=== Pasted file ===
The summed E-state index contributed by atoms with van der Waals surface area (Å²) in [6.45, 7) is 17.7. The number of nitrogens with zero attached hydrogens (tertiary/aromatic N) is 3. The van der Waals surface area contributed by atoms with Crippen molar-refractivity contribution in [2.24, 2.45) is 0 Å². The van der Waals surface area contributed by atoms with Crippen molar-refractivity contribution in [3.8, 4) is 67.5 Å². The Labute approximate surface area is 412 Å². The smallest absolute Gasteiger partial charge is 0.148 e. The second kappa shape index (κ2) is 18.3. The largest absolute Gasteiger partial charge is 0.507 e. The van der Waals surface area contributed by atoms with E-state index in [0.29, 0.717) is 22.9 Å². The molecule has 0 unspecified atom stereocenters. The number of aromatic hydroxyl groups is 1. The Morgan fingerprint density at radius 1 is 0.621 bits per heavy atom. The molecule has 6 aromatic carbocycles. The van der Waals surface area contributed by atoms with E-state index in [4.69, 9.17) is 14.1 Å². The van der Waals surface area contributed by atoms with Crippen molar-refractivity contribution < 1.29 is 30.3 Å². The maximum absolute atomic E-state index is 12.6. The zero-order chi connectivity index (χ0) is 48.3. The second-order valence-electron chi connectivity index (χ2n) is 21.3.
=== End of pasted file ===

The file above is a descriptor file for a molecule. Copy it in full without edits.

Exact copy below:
The summed E-state index contributed by atoms with van der Waals surface area (Å²) in [6.45, 7) is 17.7. The number of nitrogens with zero attached hydrogens (tertiary/aromatic N) is 3. The van der Waals surface area contributed by atoms with Crippen molar-refractivity contribution in [2.24, 2.45) is 0 Å². The van der Waals surface area contributed by atoms with Crippen molar-refractivity contribution in [3.8, 4) is 67.5 Å². The Labute approximate surface area is 412 Å². The smallest absolute Gasteiger partial charge is 0.148 e. The second kappa shape index (κ2) is 18.3. The largest absolute Gasteiger partial charge is 0.507 e. The van der Waals surface area contributed by atoms with E-state index in [0.29, 0.717) is 22.9 Å². The molecule has 0 unspecified atom stereocenters. The number of aromatic hydroxyl groups is 1. The Morgan fingerprint density at radius 1 is 0.621 bits per heavy atom. The molecule has 6 aromatic carbocycles. The van der Waals surface area contributed by atoms with E-state index in [4.69, 9.17) is 14.1 Å². The van der Waals surface area contributed by atoms with Crippen molar-refractivity contribution < 1.29 is 30.3 Å². The maximum absolute atomic E-state index is 12.6. The zero-order chi connectivity index (χ0) is 48.3. The second-order valence-electron chi connectivity index (χ2n) is 21.3.